movie_list %>%
  map_df(., data.frame) %>%
  filter(genre == 'comedy') %>%
  summarize(total_sales = sum(sales_mm))
  total_sales
1          70

Using the "map" function


map is the tidyverse equivalent to many *apply functions in Base R and **ply functions in the plyr package.

map walks through the input, supplying inputs to the function. Various output types can be returned:

  1. map() returns transformed input
  2. map_df() returns a data.frame
  3. map_lgl() map_chr(), map_int() return as certain types

Even Models can be "tidy"

library(broom)
model <- lm(mpg ~ hp, data = mtcars)
tidy(model)
         term    estimate std.error statistic                    p.value
1 (Intercept) 30.09886054 1.6339210 18.421246 0.000000000000000006642736
2          hp -0.06822828 0.0101193 -6.742389 0.000000178783525412108467
summary(model)$r.squared # Base R way
[1] 0.6024373
library(modelr)
rsquare(model, mtcars) # tidyverse way
[1] 0.6024373

Bootstrapped 95% CI

We know hp has a statistically signficant relationship to mpg

β = -0.06823, t(30) = -6.742, p < .001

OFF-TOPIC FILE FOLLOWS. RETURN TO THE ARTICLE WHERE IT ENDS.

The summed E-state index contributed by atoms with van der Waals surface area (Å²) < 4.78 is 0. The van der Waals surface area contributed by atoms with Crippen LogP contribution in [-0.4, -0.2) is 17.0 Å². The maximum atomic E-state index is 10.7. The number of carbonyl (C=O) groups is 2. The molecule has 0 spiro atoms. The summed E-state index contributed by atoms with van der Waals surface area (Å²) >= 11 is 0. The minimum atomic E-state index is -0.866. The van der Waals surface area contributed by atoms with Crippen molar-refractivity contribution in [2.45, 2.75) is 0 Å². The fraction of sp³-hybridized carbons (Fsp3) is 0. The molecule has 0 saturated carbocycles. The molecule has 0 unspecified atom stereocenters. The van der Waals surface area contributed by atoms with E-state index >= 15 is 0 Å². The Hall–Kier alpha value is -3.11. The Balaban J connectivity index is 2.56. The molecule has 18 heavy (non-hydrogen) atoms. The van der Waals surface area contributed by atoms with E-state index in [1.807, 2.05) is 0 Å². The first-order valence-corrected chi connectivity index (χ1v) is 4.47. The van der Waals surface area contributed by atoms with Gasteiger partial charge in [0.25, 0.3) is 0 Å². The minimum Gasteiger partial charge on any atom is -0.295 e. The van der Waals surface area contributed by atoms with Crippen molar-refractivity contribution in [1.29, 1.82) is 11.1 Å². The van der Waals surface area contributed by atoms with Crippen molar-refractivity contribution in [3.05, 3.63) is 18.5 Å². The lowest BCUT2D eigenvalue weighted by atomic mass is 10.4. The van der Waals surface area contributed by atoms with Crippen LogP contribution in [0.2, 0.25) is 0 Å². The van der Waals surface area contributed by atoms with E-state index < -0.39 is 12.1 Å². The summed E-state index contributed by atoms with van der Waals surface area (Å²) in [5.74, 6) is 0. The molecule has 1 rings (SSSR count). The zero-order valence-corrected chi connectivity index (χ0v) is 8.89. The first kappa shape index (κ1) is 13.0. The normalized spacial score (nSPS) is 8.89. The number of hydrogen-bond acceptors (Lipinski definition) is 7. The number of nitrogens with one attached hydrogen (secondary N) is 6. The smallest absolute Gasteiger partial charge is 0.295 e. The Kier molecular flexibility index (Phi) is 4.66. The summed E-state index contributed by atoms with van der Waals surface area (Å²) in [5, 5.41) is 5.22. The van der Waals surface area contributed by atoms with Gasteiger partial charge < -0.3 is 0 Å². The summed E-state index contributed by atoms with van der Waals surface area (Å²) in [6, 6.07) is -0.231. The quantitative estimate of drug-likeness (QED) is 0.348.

What if we could not compute the standard error or CI? Alternatively, the test for significance could be bootstrapped.

bootstrap(mtcars, 100) %>%
  mutate(model = map(strap, ~ lm(mpg ~ hp, data = .))) %>% 
  mutate(tidy_model = map(model, tidy)) %>% 
    mutate(hp_estimate = map_dbl(tidy_model, . %>% 
                                   filter(term == 'hp') %>% 
                                   .$estimate)) %>%
    summarize(lower = quantile(hp_estimate, .025),
              upper = quantile(hp_estimate, .975))
# A tibble: 1 x 2
    lower   upper
    <dbl>   <dbl>
1 -0.0975 -0.0468

Fitting Partitioned Models


Fit a separate linear regression by cyl:

mtcars %>% 
  split(.$cyl) %>%
  map(~ lm(mpg ~ hp, data = .)) %>%
  map_df(tidy, .id = "cylinder") %>%
  arrange(term)
  cylinder        term     estimate  std.error  statistic       p.value
1        4 (Intercept) 35.983025639 5.20129608  6.9180883 0.00006925944
2        6 (Intercept) 20.673851133 3.30442894  6.2564066 0.00152963985
3        8 (Intercept) 18.080073707 2.98755671  6.0517926 0.00005742869
4        4          hp -0.112775888 0.06118248 -1.8432709 0.09839858121
5        6          hp -0.007613269 0.02657760 -0.2864543 0.78602020565
6        8          hp -0.014244122 0.01390183 -1.0246218 0.32575377995

Resources

Welcome to the tidyverse lifestyle!